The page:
Game of pitches goes virtual in adland

Industry observers share that the ‘new normal’ has led to advertising agencies developing streamlined operations for successfully conducting effective pitches 

e4m by Misbaah Mansuri
Updated: Apr 28, 2020 9:20 AM
Virtual pitches

COVID-19 shut down offices across the country in the matter of a few weeks, but Indian advertising agencies lost no time in figuring out new ways of getting back to work, albeit from their homes.

 Also, if there is one thing that shows no real sign of slowing down despite the lockdown - it has been pitches, a quintessential part of agency life that is now going virtual.

 Industry observers share that this ‘new normal’ has led to agencies being forced to adapt to new ways of pitching and in the process are developing streamlined operations to successfully conduct effective pitches.

 Hence, we decided to delve into how our agencies are going past hurdles like choppy connections and awkward cross-talk to keep the show going.

The glitch in the pitch  

With meetings taking place virtually, industry observers suggest that the larger challenges include developing a chemistry, and reading the room and client reactions through a computer screen. Arvind Krishnan, MD, BBH India, says pitching is the closest that you can come to competitive team sport in this business. “You want to be together, working through the problems. A lot of magic happens beyond the planned reviews and via chance meetings in the corridor. Of course, this isn't happening during the lockdown,” he asserts. 

Krishnan signals that the pitch theatre has moved from doing something with the space, to doing something with the work. He observes that the opportunity to read each other (read reactions) is a lot lower when presenting to a screen. “Surprisingly, there is less (er) talking over each other when pitches happen over a video call. I would like to think that we quickly adapt to newer ways of finding a connection. So whilst chemistry takes a back seat, it is still in the room,” he added. 

According to Anil K Nair, CEO, VMLY&R India, pitching in this virtual homebound world, like everything else, has two sides to it. Nair notes that this new setting has brought in extremely different dynamics to the process of pitching and the pitch itself. “I am not for a moment comparing the two scenarios but pitching during Covid times has brought memories of that ‘knot in the stomach’ feeling which we all experienced during our early pitching days. Will the slide projector work? Are the slides put on right? Do I have enough acetates?”

 Nair further said the virtual pitch process does lose out a bit on the human connection. “That little water-cooler joke with the client. Passing of pitch cookies. Projector snag ice breakers. Acute client reaction-catching and pivots.”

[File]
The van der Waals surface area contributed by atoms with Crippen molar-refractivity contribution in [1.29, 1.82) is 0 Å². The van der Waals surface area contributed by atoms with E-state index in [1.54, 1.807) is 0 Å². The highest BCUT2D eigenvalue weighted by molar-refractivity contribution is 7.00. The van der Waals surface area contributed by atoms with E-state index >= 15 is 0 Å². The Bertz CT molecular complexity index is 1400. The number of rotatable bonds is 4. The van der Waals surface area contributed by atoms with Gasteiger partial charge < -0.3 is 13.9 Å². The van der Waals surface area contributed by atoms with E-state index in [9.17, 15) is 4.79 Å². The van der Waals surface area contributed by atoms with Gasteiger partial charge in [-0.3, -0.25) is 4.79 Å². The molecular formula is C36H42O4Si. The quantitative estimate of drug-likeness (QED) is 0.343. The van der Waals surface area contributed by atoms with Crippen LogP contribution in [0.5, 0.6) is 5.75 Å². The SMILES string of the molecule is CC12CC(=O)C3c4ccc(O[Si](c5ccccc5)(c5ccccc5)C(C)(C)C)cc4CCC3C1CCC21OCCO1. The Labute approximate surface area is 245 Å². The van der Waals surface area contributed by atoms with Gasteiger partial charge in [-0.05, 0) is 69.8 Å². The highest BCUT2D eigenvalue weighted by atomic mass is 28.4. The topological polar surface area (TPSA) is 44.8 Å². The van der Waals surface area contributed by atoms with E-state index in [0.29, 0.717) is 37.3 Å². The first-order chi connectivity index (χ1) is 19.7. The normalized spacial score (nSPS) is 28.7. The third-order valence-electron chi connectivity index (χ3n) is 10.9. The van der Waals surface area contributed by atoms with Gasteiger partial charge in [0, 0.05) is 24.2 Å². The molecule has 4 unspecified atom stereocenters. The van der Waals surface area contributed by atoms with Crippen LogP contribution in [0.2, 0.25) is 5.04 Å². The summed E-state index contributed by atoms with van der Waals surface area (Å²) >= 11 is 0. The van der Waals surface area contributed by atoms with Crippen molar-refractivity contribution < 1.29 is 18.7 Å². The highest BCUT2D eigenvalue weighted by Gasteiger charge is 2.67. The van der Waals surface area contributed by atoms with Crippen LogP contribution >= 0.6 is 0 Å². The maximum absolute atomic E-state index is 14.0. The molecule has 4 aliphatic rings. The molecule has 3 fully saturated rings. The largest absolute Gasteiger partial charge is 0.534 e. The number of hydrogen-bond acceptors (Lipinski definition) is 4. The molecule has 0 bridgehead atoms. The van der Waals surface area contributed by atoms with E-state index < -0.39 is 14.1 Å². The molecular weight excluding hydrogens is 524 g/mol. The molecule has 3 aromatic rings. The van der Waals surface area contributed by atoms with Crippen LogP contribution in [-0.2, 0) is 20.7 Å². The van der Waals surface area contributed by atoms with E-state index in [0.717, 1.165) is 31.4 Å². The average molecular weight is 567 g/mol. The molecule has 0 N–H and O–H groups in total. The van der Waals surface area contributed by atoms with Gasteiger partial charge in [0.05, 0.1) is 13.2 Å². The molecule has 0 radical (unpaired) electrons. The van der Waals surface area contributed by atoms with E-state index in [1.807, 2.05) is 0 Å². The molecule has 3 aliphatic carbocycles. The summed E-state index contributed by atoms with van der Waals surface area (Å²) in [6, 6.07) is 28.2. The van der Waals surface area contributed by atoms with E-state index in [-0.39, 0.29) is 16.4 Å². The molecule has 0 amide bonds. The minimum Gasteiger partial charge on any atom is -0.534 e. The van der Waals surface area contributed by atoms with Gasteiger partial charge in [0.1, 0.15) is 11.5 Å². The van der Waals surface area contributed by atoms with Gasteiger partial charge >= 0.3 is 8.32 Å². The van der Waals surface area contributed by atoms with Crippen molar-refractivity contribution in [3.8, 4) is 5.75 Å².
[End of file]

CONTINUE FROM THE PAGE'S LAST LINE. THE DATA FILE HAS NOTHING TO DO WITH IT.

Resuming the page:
However, he advised, “Be aware that lead times will be longer - for creating everything from prep to logistics - but keep your shiny smile and lucky shirt on. And most importantly check your internet connection.”

Business As Usual 

Despite this period of uncertainty, agencies know business must continue and hence are giving their best and pitching for new business - via gadgets.

Talking about some interesting pitches that he saw unfold over the last month, Nair remarked: “Some of them are even transnational, with multiple people from different time zones. All captive in that little virtual room. Listening to your argument.”

Work From Home has brought in its own earthy flavour to pitch insights and ideas, said Nair. “Now we have Zoom, Teams and Skype. More importantly, we have both our clients and our people in a captive embrace. So that’s more thinking time for pitches.” He goes on to say that it is also teaching agencies to pitch within the time given, which is a tough proposition for most agencies on most days.

Meanwhile, Hari Krishnan, CEO, Mullen Lintas, asserts that the preparation for a virtual pitch is not very different from a non-virtual one. The strategy and biz team does all the legwork in terms of secondary research, the primary work happens through phone conversations, chats with client partners and desk research. The creative team is then brought on board with the strategy, way forward, approach and scope of work, Krishnan explained.

 He further revealed that while most sectors are getting ready for a post-lockdown scenario, the pandemic has led to increased relevance for some businesses or categories in the eComm and FMCG sectors. “Similarly, in FMCG there are some sub-sectors which are suddenly finding themselves higher on relevance,” Krishnan added.